Serqualouk came in a few days afterwards to get fitted out to go walrus hunting. He had a thirty-foot boat which he was paying for as and when he could. When he was fixed up I said, “Have you got that book you were talking about? I’d like to have a look at it.” “Ah,” he replied, “I have got it, but not here. It’s at my camp on the coast. I left my box and some other things there in the spring.”

“Never mind,” said I, “Some other time.” I thought “You lying old so-and-so, you haven’t got one at all.” Perhaps he read my mind, for he continued, “However, I’ll bring it along when I come in at Christmas.” “Good,” I replied, “I should like to see it.” And promptly forgot the matter.

Round about the end of November we started making a small keg of beer. We had some packaged dry hops and followed the directions as usual and, as usual, figured she wasn’t liable to be very lively that way, so added a few pounds of raisins and dried apple rings along with the dried yeast, to improve the body a bit. We made a number of Christmas puddings in five-pound lard pails, and dug out the goose we’d had buried in a barrel of lard since September. He was in good shape and by that time frozen like a rock.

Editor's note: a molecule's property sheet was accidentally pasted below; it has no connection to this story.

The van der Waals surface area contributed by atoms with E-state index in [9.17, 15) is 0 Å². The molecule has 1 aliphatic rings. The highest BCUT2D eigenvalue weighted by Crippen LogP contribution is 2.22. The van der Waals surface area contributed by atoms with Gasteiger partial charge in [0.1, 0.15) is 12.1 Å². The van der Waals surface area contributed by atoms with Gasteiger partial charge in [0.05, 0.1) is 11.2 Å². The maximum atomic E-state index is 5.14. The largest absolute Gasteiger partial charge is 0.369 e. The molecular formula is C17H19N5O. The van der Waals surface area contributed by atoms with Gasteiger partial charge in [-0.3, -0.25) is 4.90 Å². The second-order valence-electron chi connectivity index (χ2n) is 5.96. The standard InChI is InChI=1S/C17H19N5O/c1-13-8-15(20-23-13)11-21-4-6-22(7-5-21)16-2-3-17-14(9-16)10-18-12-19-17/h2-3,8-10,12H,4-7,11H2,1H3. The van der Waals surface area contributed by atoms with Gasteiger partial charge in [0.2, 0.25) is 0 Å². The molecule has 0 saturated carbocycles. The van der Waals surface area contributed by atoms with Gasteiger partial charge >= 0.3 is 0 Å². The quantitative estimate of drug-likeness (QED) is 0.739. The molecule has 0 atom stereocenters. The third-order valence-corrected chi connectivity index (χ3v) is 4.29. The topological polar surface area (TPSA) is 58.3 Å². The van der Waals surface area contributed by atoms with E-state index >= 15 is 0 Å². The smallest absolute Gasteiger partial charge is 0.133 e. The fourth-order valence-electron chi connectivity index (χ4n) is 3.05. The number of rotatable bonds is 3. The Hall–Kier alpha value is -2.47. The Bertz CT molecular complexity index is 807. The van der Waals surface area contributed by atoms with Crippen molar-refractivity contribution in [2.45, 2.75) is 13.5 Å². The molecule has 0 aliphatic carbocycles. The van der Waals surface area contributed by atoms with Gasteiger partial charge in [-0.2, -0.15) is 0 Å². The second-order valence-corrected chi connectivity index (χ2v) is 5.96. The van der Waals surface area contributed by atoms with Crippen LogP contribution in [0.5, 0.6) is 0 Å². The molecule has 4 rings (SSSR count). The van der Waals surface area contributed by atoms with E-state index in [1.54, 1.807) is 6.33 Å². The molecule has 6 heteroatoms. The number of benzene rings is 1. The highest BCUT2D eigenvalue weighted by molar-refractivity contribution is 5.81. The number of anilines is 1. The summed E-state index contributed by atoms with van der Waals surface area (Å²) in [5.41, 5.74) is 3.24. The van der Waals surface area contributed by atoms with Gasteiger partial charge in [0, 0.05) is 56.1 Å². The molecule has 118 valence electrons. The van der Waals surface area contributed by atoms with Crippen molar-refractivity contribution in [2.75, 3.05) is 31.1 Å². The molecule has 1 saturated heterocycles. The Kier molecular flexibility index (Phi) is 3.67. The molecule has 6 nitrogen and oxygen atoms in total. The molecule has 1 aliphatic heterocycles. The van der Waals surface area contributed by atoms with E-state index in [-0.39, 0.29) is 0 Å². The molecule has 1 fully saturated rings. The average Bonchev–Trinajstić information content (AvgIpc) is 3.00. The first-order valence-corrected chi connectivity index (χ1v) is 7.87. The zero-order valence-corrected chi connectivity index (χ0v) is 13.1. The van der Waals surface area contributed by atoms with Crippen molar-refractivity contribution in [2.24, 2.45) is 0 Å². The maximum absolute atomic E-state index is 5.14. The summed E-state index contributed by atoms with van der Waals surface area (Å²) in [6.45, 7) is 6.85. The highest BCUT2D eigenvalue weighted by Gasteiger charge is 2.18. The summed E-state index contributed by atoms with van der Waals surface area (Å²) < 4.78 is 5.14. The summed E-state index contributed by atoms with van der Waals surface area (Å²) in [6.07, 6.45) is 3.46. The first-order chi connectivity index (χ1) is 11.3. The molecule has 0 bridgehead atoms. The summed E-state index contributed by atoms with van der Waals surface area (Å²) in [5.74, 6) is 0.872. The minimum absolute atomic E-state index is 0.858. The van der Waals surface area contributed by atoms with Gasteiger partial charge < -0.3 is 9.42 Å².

All the hunters came in for Christmas with their families and the post was a mass of snow houses, with everyone spending their days visiting and their nights square-dancing in one of our wooden shacks. I got a sore thumb from the accordion thong and wore out my best sealskin winter white-bottom boots double-shuffling with Inuit women. And Serqualouk forgot to bring his book.

The winter and spring passed and the ice broke up and the usual round went on. Adami and I went sealing and had the idea of calling on Serqualouk at his coastal camp, but the ice started drifting inshore and we had to beat it before the boat got nipped. We put about smartly and managed to dodge up river before trouble occurred. I almost gave up hope of seeing the “suitably shaped wharf” picture but it was one of those stupid things that persist in the mind and although I forgot about it I remembered from time to time.